But this experience is given only to tell the adventurer “that’s where you go”, knowing that after that, the path must be walked in full consciousness, step by step.

We have already seen this announcement of a future state with Phrixos bringing the ram with Golden Fleece to the kingdom of Aietes (or Aeetes).

But the means of the trance are then “hidden” and the adventurer must open a path into the unknown (the Phaeacians will then stop securing the passage).

The reason given here is the fact that the seeker, because of his “curiosity”, has annihilated in him the capacity of global perception, total vision, stemming from the subconscious (Odysseus (Ulysses) blinded the Cyclops Polyphemus, son of Poseidon). But one wonders whether he had the opportunity to do otherwise and therefore whether the possibility of multiple experiences of the passage would have been possible.

This myth can be compared to the experience described by Mother on October 6, 1959. She experienced “a second of fainting” and found herself in another world, which is also here, almost as substantial as the physical world, where objects are luminous by themselves: “the substance of these objects was almost as dense as in the physical world, but they shone with their own light”. She remained there two full days, “two days of absolute felicity”, absolutely beyond all the splendour imaginable and expressible. She was then ordered by the Supreme “this is a promise for later. Now we have to do the work.” According to Satprem, the fainting was caused by the body’s reaction unable to withstand the intensity of the current. Hence the need to universalize the consciousness of the body “so that it can withstand hurricanes” without the slightest reaction.

The fourteen years that followed, a glimpse of which is given in Mother’s Agenda, was this long battle into the unknown to find a passage in full consciousness.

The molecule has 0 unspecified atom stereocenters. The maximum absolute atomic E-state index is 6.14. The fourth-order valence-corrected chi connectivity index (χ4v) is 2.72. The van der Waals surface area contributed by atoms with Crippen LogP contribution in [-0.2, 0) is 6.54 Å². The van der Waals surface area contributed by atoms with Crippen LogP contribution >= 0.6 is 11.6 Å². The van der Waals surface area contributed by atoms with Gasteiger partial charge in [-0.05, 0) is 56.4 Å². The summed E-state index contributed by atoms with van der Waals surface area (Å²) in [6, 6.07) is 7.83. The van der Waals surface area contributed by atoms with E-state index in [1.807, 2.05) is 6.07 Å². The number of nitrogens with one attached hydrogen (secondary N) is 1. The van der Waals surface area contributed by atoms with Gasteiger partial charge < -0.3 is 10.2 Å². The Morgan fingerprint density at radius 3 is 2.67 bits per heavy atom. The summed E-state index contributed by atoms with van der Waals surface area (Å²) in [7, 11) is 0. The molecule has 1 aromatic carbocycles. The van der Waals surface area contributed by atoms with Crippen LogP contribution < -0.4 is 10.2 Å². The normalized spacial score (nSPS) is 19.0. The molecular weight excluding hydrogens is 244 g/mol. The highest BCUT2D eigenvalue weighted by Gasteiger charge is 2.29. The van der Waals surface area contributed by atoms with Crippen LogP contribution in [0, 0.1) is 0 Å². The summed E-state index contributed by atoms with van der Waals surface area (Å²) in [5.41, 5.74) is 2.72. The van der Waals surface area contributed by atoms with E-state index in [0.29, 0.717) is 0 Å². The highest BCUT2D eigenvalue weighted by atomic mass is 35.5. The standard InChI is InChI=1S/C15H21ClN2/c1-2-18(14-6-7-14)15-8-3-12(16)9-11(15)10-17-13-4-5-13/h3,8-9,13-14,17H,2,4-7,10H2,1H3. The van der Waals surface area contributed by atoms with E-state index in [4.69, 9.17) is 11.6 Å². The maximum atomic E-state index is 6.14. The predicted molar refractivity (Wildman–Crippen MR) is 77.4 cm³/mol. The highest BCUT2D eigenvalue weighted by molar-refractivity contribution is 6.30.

Finally, Mother announced that she would attempt to make the final passage to the Supramentalized body in a state of cataleptic trance, recommending that her disciples watch carefully over her body during this ultimate phase, which they did not do (see the last Volume of Mother’s Agenda).

After Her departure, Satprem seems to have achieved the perfect transparency between Spirit and Matter that allows the Supramental transformation, the realisation of Odysseus (Ulysses).

From the perspective of human evolution, this experience could be had quite easily in a state of trance during the times of Intuition, an experience known by the Vedic Rishis and ancient Egypt initiates.

The entry into the individuation (separative) phase of the cycle, which according to Genesis, is “good for acquiring discernment”, and which caused the “fall” due to a certain “curiosity” or willingness to appropriate the “fruits” of reason, marked also the loss of the global vision available during the time of Intuition. According to Sri Aurobindo, in both cases, the fault would come from man’s use of the fruits or powers obtained from his own right and not from that of the Divine.

Following this “fall” that took place about thirteen thousand years ago, humanity had to descend into the shadows to seek a passage with full consciousness.

We can now analyze the story in more detail.

It is a transition during which only the super-conscious is active, as the outer being is immersed in a deep sleep (the Phoenician rowers are active while Odysseus (Ulysses) sleeps). It takes place out of time, the boats of the Phoenicians being faster than thought and the hawk, the fastest of birds.